The very next weekend, we went with downcast hearts to the Spode conference of Interchurch Families. There, a Catholic bishop gave us over an hour of his time and love in talking out our disappointment. He suggested a mass at which David's Anglican priest would distribute the reserved sacrament at the same moment as the Catholic priest gave communion. We took to this idea immediately, as it would demonstrate most vividly the separateness as well as the partial unity of the Body of Christ. He did us good.

So we obtained an interview with our bishop, and he listened with fatherly concern to our longing for our 25th wedding celebration to be an opportunity for a gathering of Christians worshipping as fully together as the Catholic Church would allow. It was decided to hold the mass in the hall of the local Catholic primary school. We sought to achieve a balance of David's Anglicans, Irene's Catholics, our common Christian friends from Chippenham, encountered couples, our Interchurch Families group, and family, both French and English.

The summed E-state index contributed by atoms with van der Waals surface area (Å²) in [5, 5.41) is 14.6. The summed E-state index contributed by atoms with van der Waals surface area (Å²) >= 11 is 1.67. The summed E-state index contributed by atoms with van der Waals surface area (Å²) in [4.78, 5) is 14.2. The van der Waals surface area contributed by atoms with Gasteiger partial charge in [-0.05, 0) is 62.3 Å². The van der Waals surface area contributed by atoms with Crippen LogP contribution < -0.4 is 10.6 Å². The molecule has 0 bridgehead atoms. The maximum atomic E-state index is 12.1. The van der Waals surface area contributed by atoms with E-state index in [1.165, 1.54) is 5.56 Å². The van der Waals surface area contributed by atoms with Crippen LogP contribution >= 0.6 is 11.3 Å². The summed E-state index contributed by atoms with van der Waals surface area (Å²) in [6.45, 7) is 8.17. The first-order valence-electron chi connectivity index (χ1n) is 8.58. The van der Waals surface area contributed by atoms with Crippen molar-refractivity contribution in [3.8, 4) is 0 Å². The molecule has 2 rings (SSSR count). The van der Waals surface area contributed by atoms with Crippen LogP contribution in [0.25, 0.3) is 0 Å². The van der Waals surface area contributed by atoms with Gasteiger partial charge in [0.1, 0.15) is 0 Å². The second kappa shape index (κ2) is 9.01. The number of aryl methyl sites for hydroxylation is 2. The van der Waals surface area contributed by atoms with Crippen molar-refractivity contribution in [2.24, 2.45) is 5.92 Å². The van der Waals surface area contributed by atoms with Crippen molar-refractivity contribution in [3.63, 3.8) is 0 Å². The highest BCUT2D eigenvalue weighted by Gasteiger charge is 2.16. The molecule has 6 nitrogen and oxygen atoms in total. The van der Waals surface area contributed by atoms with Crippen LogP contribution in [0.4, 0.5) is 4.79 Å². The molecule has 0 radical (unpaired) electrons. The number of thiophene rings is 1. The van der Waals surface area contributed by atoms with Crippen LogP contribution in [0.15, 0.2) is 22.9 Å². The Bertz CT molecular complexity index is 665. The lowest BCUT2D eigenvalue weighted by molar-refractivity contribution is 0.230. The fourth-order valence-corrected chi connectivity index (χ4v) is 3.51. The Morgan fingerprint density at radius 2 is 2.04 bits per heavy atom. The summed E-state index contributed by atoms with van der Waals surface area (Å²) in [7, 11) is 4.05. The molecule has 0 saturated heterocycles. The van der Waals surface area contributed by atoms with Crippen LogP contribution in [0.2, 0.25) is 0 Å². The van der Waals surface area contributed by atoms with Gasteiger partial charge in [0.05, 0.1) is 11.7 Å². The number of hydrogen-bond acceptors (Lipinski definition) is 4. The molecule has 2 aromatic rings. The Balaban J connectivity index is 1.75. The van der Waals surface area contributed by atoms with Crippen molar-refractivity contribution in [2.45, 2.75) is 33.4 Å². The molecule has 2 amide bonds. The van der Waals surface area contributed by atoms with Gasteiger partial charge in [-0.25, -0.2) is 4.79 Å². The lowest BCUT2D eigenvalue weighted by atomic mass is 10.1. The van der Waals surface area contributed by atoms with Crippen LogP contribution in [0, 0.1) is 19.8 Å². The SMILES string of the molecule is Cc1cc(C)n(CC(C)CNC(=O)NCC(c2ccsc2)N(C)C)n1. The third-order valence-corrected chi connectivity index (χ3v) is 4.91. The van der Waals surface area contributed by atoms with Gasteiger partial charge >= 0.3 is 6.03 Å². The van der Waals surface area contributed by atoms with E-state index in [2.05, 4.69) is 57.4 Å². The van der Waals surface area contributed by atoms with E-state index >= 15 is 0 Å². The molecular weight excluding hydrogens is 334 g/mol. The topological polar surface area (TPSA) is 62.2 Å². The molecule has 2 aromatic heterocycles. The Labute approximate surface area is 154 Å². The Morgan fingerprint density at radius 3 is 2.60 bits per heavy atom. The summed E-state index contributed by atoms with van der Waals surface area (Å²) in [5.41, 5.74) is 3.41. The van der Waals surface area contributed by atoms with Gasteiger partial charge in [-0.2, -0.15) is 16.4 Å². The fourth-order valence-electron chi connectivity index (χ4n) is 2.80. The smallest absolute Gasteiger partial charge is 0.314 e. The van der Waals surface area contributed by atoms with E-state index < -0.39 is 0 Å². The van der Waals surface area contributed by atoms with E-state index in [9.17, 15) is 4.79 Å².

We chose the Mass for the Unity of Christians, and included our choice of readings and hymns. We decided that the collection would be shared between Christian Aid and CAFOD. Our three youngsters, as time went on, were amazed to witness our excitement and involvement; they had never see us like this, especially not David! They gladly accepted to do the readings and serve on the altar.

The Day